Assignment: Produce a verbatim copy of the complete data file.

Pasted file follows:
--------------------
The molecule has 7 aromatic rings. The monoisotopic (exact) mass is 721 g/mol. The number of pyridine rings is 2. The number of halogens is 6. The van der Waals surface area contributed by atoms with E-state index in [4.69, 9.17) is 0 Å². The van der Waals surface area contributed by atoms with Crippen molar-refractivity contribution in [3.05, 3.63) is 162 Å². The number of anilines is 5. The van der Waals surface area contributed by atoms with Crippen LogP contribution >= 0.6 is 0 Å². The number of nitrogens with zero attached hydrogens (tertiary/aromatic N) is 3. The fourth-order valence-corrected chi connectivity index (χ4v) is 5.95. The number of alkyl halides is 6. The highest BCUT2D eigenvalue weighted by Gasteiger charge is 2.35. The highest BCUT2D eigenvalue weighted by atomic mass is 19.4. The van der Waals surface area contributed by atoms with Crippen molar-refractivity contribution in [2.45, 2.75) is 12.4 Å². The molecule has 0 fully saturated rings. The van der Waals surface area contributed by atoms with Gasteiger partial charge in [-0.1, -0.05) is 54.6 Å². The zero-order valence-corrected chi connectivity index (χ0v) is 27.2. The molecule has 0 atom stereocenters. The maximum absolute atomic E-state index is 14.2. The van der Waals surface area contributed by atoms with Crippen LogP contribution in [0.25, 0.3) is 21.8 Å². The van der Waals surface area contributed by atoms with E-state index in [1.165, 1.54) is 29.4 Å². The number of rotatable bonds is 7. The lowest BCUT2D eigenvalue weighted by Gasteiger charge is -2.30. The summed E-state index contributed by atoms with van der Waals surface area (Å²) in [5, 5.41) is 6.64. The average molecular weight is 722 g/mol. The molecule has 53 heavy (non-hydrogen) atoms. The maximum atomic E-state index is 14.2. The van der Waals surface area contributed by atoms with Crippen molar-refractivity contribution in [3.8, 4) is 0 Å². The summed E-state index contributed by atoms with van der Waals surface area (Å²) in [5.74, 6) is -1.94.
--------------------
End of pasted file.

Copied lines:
The molecule has 7 aromatic rings. The monoisotopic (exact) mass is 721 g/mol. The number of pyridine rings is 2. The number of halogens is 6. The van der Waals surface area contributed by atoms with E-state index in [4.69, 9.17) is 0 Å². The van der Waals surface area contributed by atoms with Crippen molar-refractivity contribution in [3.05, 3.63) is 162 Å². The number of anilines is 5. The van der Waals surface area contributed by atoms with Crippen LogP contribution >= 0.6 is 0 Å². The number of nitrogens with zero attached hydrogens (tertiary/aromatic N) is 3. The fourth-order valence-corrected chi connectivity index (χ4v) is 5.95. The number of alkyl halides is 6. The highest BCUT2D eigenvalue weighted by Gasteiger charge is 2.35. The highest BCUT2D eigenvalue weighted by atomic mass is 19.4. The van der Waals surface area contributed by atoms with Crippen molar-refractivity contribution in [2.45, 2.75) is 12.4 Å². The molecule has 0 fully saturated rings. The van der Waals surface area contributed by atoms with Gasteiger partial charge in [-0.1, -0.05) is 54.6 Å². The zero-order valence-corrected chi connectivity index (χ0v) is 27.2. The molecule has 0 atom stereocenters. The maximum absolute atomic E-state index is 14.2. The van der Waals surface area contributed by atoms with Crippen LogP contribution in [0.25, 0.3) is 21.8 Å². The van der Waals surface area contributed by atoms with E-state index in [1.165, 1.54) is 29.4 Å². The number of rotatable bonds is 7. The lowest BCUT2D eigenvalue weighted by Gasteiger charge is -2.30. The summed E-state index contributed by atoms with van der Waals surface area (Å²) in [5, 5.41) is 6.64. The average molecular weight is 722 g/mol. The molecule has 53 heavy (non-hydrogen) atoms. The maximum atomic E-state index is 14.2. The van der Waals surface area contributed by atoms with Crippen molar-refractivity contribution in [3.8, 4) is 0 Å². The summed E-state index contributed by atoms with van der Waals surface area (Å²) in [5.74, 6) is -1.94.